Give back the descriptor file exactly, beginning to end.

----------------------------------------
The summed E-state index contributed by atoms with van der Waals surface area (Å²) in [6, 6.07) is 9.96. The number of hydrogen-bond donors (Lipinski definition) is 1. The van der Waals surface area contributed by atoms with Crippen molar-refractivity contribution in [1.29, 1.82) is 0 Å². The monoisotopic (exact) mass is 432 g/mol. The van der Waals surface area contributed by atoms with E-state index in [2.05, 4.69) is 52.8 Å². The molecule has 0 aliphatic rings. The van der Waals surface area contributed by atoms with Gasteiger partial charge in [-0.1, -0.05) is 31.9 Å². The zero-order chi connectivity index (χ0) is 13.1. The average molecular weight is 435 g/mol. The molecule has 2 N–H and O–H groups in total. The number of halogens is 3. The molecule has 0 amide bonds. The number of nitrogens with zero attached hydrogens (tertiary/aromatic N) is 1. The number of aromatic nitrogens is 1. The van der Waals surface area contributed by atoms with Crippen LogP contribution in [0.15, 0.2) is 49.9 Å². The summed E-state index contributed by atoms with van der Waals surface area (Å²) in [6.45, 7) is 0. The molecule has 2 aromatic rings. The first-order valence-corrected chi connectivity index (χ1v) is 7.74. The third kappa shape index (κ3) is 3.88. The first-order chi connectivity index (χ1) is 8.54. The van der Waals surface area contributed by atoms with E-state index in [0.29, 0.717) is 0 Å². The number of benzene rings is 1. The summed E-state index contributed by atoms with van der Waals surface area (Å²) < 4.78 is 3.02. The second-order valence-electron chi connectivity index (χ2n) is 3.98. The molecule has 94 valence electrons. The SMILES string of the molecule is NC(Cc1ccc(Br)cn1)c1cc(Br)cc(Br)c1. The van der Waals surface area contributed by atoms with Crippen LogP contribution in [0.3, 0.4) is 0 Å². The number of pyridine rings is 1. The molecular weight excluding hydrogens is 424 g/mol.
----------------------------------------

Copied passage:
The summed E-state index contributed by atoms with van der Waals surface area (Å²) in [6, 6.07) is 9.96. The number of hydrogen-bond donors (Lipinski definition) is 1. The van der Waals surface area contributed by atoms with Crippen molar-refractivity contribution in [1.29, 1.82) is 0 Å². The monoisotopic (exact) mass is 432 g/mol. The van der Waals surface area contributed by atoms with E-state index in [2.05, 4.69) is 52.8 Å². The molecule has 0 aliphatic rings. The van der Waals surface area contributed by atoms with Gasteiger partial charge in [-0.1, -0.05) is 31.9 Å². The zero-order chi connectivity index (χ0) is 13.1. The average molecular weight is 435 g/mol. The molecule has 2 N–H and O–H groups in total. The number of halogens is 3. The molecule has 0 amide bonds. The number of nitrogens with zero attached hydrogens (tertiary/aromatic N) is 1. The number of aromatic nitrogens is 1. The van der Waals surface area contributed by atoms with Crippen LogP contribution in [0.15, 0.2) is 49.9 Å². The summed E-state index contributed by atoms with van der Waals surface area (Å²) in [6.45, 7) is 0. The molecule has 2 aromatic rings. The first-order valence-corrected chi connectivity index (χ1v) is 7.74. The third kappa shape index (κ3) is 3.88. The first-order chi connectivity index (χ1) is 8.54. The van der Waals surface area contributed by atoms with E-state index in [0.29, 0.717) is 0 Å². The number of benzene rings is 1. The summed E-state index contributed by atoms with van der Waals surface area (Å²) < 4.78 is 3.02. The second-order valence-electron chi connectivity index (χ2n) is 3.98. The molecule has 94 valence electrons. The SMILES string of the molecule is NC(Cc1ccc(Br)cn1)c1cc(Br)cc(Br)c1. The van der Waals surface area contributed by atoms with Crippen LogP contribution in [0.3, 0.4) is 0 Å². The number of pyridine rings is 1. The molecular weight excluding hydrogens is 424 g/mol.